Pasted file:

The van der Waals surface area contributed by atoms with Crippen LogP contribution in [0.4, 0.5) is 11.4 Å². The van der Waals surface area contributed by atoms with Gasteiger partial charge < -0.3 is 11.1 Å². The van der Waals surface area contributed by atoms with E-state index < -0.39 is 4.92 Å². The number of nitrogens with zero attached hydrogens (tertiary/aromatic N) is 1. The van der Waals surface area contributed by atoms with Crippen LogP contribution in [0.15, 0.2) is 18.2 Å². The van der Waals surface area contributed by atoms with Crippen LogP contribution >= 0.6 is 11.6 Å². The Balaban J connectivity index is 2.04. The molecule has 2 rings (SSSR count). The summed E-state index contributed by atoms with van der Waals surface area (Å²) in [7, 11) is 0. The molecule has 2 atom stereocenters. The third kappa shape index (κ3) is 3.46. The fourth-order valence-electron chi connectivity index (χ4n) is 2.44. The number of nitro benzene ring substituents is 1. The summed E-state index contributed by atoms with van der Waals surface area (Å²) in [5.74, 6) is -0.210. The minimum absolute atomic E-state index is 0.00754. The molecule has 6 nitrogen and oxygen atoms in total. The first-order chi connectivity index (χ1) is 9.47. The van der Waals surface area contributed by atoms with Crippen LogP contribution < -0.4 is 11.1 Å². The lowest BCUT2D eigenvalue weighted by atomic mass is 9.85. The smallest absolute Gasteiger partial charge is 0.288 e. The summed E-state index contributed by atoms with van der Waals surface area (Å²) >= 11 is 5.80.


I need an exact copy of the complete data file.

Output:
The van der Waals surface area contributed by atoms with Crippen LogP contribution in [0.4, 0.5) is 11.4 Å². The van der Waals surface area contributed by atoms with Gasteiger partial charge < -0.3 is 11.1 Å². The van der Waals surface area contributed by atoms with E-state index < -0.39 is 4.92 Å². The number of nitrogens with zero attached hydrogens (tertiary/aromatic N) is 1. The van der Waals surface area contributed by atoms with Crippen LogP contribution in [0.15, 0.2) is 18.2 Å². The van der Waals surface area contributed by atoms with Crippen LogP contribution >= 0.6 is 11.6 Å². The Balaban J connectivity index is 2.04. The molecule has 2 rings (SSSR count). The summed E-state index contributed by atoms with van der Waals surface area (Å²) in [7, 11) is 0. The molecule has 2 atom stereocenters. The third kappa shape index (κ3) is 3.46. The fourth-order valence-electron chi connectivity index (χ4n) is 2.44. The number of nitro benzene ring substituents is 1. The summed E-state index contributed by atoms with van der Waals surface area (Å²) in [5.74, 6) is -0.210. The minimum absolute atomic E-state index is 0.00754. The molecule has 6 nitrogen and oxygen atoms in total. The first-order chi connectivity index (χ1) is 9.47. The van der Waals surface area contributed by atoms with Crippen LogP contribution < -0.4 is 11.1 Å². The lowest BCUT2D eigenvalue weighted by atomic mass is 9.85. The smallest absolute Gasteiger partial charge is 0.288 e. The summed E-state index contributed by atoms with van der Waals surface area (Å²) >= 11 is 5.80.